Intellectual Property

Mind over Matter? Supreme Court Considers the Patentability of "Methods"


The US Supreme Court decided in Bilski and Warsaw v. Kappos that a business method for managing price risks in the energy market was too abstract to be patented. In simple terms, the business method was a mathematical formula.

A lower federal court determined that the mathematical formula wasn’t something that could be patented because it wasn’t tied to a specific machine or some sort of physical transformation. The Supreme Court said that this “machine or transformation” test was a useful tool to determine if a process could be patented, but it should not be the only way to determine patentability.

The Court suggested that certain business methods could be patented. However, the Court decided in this case that because the business method was just an abstract idea, it couldn’t be patented. The Court explained that a patent can’t be put on an abstract idea, law of nature, or mathematical formula. 

Original Article 

Now and then, hard-and-fast rules are challenged, and a new way of thinking emerges. Two entrepreneurs hope to break the rules to patent a method for hedging risk in the energy commodity markets.

The Supreme Court heard oral argument on the case in November 2009, and court-watchers agreed in their read of the highest Court's unwillingness to broaden patents to processes called "business methods" which have no physical or "transformative" factors.

Patenting "Business Methods" Case

Last November, the Supreme Court heard rare oral argument on a controversial topic in patent law. The Court grants "Petitions for Leave to Appeal" on a very rare basis. Even though tens of thousands are brought, the nation's highest court selects only a few cases to hear on appeal.

Bilski and Warsaw v. Kappos involves two inventors who developed a mathematical formula for energy commodity companies to manage the costs of energy bought and sold at fixed prices as "hedges" against future price fluctuations. The case appears at the Supreme Court after the Court of Appeals. The Federal Circuit Court heard the original case and ruled against Bilski and Warsaw. However, the parties dispute the meaning and impact of the Court's ruling.

The US Patent and Trademark Office feels the ruling would have limited impact on how inventions, including in the areas of software and biotechnology, are patented. This keeps with the Office's trend toward greater scrutiny of patent applications.

In contrast, Bilski and Warsaw argued that the Federal Court of Appeals decision confines the patent criteria to an outdated test that’s no longer realistic in the "information age."

The Case Outcome Could Affect Many Areas

The surprising ruling in the Bilski case reversed the Court's own 1998 decision that said so long as business methods had a "useful, concrete and tangible result,” they could be patented. The ruling led to many patent applications for methods, including computerized methods used in financial and investment management.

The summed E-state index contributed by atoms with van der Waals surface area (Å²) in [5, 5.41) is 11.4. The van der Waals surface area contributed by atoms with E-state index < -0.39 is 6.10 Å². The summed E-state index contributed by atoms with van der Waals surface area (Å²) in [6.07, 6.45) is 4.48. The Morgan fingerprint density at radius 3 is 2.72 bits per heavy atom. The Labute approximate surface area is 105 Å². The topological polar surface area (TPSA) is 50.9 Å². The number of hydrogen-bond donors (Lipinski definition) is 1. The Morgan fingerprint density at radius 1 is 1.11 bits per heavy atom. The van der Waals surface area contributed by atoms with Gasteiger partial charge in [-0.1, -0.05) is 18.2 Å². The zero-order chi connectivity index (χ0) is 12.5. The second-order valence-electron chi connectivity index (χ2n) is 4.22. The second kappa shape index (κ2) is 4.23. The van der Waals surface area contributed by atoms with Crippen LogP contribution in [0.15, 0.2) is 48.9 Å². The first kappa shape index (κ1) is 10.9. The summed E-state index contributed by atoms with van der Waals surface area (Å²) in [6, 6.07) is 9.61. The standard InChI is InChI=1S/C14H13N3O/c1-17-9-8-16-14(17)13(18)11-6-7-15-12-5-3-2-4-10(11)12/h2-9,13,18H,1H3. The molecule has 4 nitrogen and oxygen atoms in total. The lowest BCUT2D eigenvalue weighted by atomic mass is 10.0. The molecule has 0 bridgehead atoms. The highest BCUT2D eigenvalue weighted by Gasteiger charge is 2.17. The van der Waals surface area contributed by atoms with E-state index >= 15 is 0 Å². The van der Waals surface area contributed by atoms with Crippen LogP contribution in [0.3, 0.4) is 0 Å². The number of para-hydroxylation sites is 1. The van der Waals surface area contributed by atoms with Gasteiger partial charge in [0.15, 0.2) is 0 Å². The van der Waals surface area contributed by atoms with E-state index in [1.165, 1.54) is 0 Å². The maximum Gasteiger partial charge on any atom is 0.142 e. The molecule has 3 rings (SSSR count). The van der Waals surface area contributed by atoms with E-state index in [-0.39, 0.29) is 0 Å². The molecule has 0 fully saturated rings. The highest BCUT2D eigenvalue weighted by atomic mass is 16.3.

It’s unknown if the Supreme Court's decision in this case will have a slowing effect on patent applications for these methods. Some argue the Court of Appeals’ ruling is so specific the Supreme Court's finding should be limited only to the Bilski case.

Others reason that the ruling will be significant, as it will either throw open or slam shut the doorway to patent applications for a vast array of technology-based methods.

Have Invention, Need Patent

Having a patent on your invention allows you to have a lock on creation to potentially make money from it. The process of applying for a patent is a daunting one, and involves a lot of paperwork and careful attention to detail. An attorney specializing in this highly technical area can provide valuable assistance and advice.

A main "hurdle" is careful consideration of the chances of success. The Office receives thousands of patent applications per year, and it’s impossible to know how long any one application takes to go through the system.

It would be helpful if you have a "prototype" of your invention or process. However, use caution in selecting a firm to make the prototype. You may find yourself out several thousand dollars with only a makeshift sample that doesn’t do justice to your creation.

Have a patent attorney carefully review any contract you’re given before you sign it, and before you pay any money to anyone. Meet with the prototype developer at the office to be sure it’s a legitimate business.

Patent Law is a Specialized Field

If you want to have something patented, it’s important to seek the advice and assistance of a licensed patent attorney. These attorneys have a background in engineering, science, or computer science, along with a law degree, and must pass rigorous examinations before being admitted to the Patent Bar.

Question For Your Attorney

  • How can I make sure that my product idea isn't stolen before I apply for a patent?
  • Should I have a product patented if I'm not sure if it will do well in the market?
  • I have an invention that I want to patent. How can I find a company to promote my idea?
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